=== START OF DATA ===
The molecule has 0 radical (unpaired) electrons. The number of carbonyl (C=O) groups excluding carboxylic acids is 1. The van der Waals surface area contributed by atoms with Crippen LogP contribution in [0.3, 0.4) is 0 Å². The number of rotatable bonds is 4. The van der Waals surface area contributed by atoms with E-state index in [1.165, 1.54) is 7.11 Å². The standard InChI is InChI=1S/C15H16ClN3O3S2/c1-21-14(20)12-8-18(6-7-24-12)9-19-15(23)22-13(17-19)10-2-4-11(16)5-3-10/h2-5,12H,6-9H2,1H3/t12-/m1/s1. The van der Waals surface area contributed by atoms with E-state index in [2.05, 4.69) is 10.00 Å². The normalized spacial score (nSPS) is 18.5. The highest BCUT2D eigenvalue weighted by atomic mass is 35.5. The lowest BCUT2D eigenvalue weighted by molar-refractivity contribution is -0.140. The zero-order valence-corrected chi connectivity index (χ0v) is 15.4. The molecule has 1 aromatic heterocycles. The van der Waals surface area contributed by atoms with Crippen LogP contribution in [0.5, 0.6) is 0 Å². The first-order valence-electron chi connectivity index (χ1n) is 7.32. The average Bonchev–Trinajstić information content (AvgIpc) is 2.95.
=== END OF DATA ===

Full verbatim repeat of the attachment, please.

The molecule has 0 radical (unpaired) electrons. The number of carbonyl (C=O) groups excluding carboxylic acids is 1. The van der Waals surface area contributed by atoms with Crippen LogP contribution in [0.3, 0.4) is 0 Å². The number of rotatable bonds is 4. The van der Waals surface area contributed by atoms with E-state index in [1.165, 1.54) is 7.11 Å². The standard InChI is InChI=1S/C15H16ClN3O3S2/c1-21-14(20)12-8-18(6-7-24-12)9-19-15(23)22-13(17-19)10-2-4-11(16)5-3-10/h2-5,12H,6-9H2,1H3/t12-/m1/s1. The van der Waals surface area contributed by atoms with E-state index in [2.05, 4.69) is 10.00 Å². The normalized spacial score (nSPS) is 18.5. The highest BCUT2D eigenvalue weighted by atomic mass is 35.5. The lowest BCUT2D eigenvalue weighted by molar-refractivity contribution is -0.140. The zero-order valence-corrected chi connectivity index (χ0v) is 15.4. The molecule has 1 aromatic heterocycles. The van der Waals surface area contributed by atoms with Crippen LogP contribution in [0.5, 0.6) is 0 Å². The first-order valence-electron chi connectivity index (χ1n) is 7.32. The average Bonchev–Trinajstić information content (AvgIpc) is 2.95.